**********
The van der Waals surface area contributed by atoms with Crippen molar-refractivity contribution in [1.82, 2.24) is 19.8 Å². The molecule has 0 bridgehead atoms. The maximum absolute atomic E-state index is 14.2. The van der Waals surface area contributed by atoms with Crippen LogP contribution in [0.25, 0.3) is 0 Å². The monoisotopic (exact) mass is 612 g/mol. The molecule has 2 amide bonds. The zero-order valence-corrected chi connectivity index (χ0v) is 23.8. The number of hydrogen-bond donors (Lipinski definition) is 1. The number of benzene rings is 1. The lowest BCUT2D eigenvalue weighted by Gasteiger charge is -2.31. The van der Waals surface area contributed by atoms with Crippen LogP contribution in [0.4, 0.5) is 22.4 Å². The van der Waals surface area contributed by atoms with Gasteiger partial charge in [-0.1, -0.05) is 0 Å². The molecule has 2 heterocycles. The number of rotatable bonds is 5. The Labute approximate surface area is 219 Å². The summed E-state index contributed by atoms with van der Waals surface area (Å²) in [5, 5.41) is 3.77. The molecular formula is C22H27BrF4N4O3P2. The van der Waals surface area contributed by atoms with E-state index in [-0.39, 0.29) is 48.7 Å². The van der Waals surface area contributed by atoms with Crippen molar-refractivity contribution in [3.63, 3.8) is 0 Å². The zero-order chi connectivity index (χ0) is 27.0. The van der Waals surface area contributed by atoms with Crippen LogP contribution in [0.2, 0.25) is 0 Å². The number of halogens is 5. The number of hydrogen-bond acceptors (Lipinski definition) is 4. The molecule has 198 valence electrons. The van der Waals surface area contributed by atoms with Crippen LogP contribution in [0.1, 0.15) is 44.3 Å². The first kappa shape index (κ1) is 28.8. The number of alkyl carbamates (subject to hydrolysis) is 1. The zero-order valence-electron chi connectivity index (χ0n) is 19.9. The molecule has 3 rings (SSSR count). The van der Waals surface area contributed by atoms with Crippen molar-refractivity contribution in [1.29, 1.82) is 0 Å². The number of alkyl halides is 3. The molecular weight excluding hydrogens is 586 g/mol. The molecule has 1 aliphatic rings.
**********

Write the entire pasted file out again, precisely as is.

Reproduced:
The van der Waals surface area contributed by atoms with Crippen molar-refractivity contribution in [1.82, 2.24) is 19.8 Å². The molecule has 0 bridgehead atoms. The maximum absolute atomic E-state index is 14.2. The van der Waals surface area contributed by atoms with Crippen LogP contribution in [0.25, 0.3) is 0 Å². The monoisotopic (exact) mass is 612 g/mol. The molecule has 2 amide bonds. The zero-order valence-corrected chi connectivity index (χ0v) is 23.8. The number of hydrogen-bond donors (Lipinski definition) is 1. The number of benzene rings is 1. The lowest BCUT2D eigenvalue weighted by Gasteiger charge is -2.31. The van der Waals surface area contributed by atoms with Crippen LogP contribution in [0.4, 0.5) is 22.4 Å². The van der Waals surface area contributed by atoms with Gasteiger partial charge in [-0.1, -0.05) is 0 Å². The molecule has 2 heterocycles. The number of rotatable bonds is 5. The Labute approximate surface area is 219 Å². The summed E-state index contributed by atoms with van der Waals surface area (Å²) in [5, 5.41) is 3.77. The molecular formula is C22H27BrF4N4O3P2. The van der Waals surface area contributed by atoms with E-state index in [-0.39, 0.29) is 48.7 Å². The van der Waals surface area contributed by atoms with Crippen molar-refractivity contribution in [3.63, 3.8) is 0 Å². The zero-order chi connectivity index (χ0) is 27.0. The van der Waals surface area contributed by atoms with Crippen LogP contribution in [0.2, 0.25) is 0 Å². The number of halogens is 5. The number of hydrogen-bond acceptors (Lipinski definition) is 4. The molecule has 198 valence electrons. The van der Waals surface area contributed by atoms with Crippen LogP contribution in [0.1, 0.15) is 44.3 Å². The first kappa shape index (κ1) is 28.8. The number of alkyl carbamates (subject to hydrolysis) is 1. The zero-order valence-electron chi connectivity index (χ0n) is 19.9. The molecule has 3 rings (SSSR count). The van der Waals surface area contributed by atoms with Crippen molar-refractivity contribution in [1.29, 1.82) is 0 Å². The number of alkyl halides is 3. The molecular weight excluding hydrogens is 586 g/mol. The molecule has 1 aliphatic rings.